Synopsis: "A team consisting of a physicist, his wife, a young female psychic and the only survivor of the previous visit are sent to the notorious Hell House to prove or disprove survival after death. Previous visitors have either been killed or gone mad, and it is up to the team to survive a full week in isolation, and solve the mystery of the Hell House."
Once again, I am fooled by misleading poster art. Just FYI, there is no scene wherein a woman's bloody hand holds a miniature model of the Hell House, and there is certainly no giant skull with one green eye floating over it. And I waited the whole movie to see that scene! Skunked again.
Seriously, though, that's an awesomely iconic image that really sends a chill down one's spine. Since it's so well-remembered by the public, can you tell me why, oh, why the DVD cover designer turned up his or her nose at using it? And why they substituted a seemingly random screen-grab that (A.) not only tells you nothing of the film and does not make one want to see it, but (B.) is hard to even tell what it is.
Come on, people; use the famous poster art for the DVDs of horror movies like this and stop thinking you know better, 'cause you don't. Your college degree in art and design taught you nothing. Get your nose out of your Starbucks and realise that the movie poster artists of the past put you to shame, and then get over yourself and use their stuff.
And although the events in the film take place over the Christmas holidays, this is not a film to put on in December to cheer one up, but rather at Halloween or days thereabout. The spirit of peace and goodwill usually prevelent during the holidays doesn't penetrate these walls to the slightest degree. The atmospheric photography really bring an aura of foreboding fear that few other haunted house movies can match, much less surpass.
For a great review of the movie, check out the typically-insightful post at John Morehead's typically-insightful "Theofantastique" site. With stuff like that out there, I won't even embarrass myself with doing one.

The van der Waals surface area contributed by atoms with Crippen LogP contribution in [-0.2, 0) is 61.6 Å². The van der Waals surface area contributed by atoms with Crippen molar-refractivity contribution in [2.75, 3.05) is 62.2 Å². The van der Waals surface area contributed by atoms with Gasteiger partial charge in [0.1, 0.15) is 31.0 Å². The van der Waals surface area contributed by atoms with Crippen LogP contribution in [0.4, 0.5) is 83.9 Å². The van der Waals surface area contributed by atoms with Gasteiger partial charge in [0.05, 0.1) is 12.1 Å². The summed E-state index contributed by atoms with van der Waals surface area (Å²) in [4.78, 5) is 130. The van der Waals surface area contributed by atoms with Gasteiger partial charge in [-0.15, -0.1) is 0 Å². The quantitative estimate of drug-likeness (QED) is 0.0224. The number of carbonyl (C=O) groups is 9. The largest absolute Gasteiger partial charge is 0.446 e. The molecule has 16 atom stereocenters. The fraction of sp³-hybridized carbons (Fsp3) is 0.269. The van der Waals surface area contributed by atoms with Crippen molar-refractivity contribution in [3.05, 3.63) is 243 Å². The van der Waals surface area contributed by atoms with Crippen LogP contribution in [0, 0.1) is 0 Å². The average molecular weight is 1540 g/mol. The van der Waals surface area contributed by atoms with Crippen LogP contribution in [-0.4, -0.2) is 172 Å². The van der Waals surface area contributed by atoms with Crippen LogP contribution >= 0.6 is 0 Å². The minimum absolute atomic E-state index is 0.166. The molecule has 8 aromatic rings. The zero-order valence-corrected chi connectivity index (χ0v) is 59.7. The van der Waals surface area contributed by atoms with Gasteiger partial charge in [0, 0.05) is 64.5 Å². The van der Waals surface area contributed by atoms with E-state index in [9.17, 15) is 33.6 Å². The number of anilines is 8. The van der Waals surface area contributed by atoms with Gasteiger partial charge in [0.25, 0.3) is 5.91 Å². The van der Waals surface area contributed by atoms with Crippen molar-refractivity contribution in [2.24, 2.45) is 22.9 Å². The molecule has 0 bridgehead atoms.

In case the above reference leaves you stumped, here's the story. It's quite an interesting read! Makes you appreciate the availability and low prices of films for the individual now. Poor Roddy just lived at a bad time for movie collectors.
Wykehurst Park is an elegant 130 room 150 year old mansion located near the village of Bolney, East Sussex, in England. The house came into prominence in the early seventies when the external shots of the house were used to film the horror film, "The Legend of Hell House," a psychological horror film, where the house lends its image to the horrifying nature of the story. It is a gothic mansion with turrets and arches and conical roofs, and many architectural devices to give it the appearance of a fairytale mansion from bygone days. The large black gates are fashioned in wrought iron. Alongside these gates, massive griffins with spread wings, perch on either side, and guard the entrance to the property which leads through a pebble drive to a grassed patio surrounding it, descending to a garden laid to lawn at the back. If you are able to get right up to the French windows you will just be able to view a grand, wide, polished wood staircase beginning the passage to the numerous rooms and accommodation upstairs.
Wykehurst Place, Bolney, West Sussex, England, UK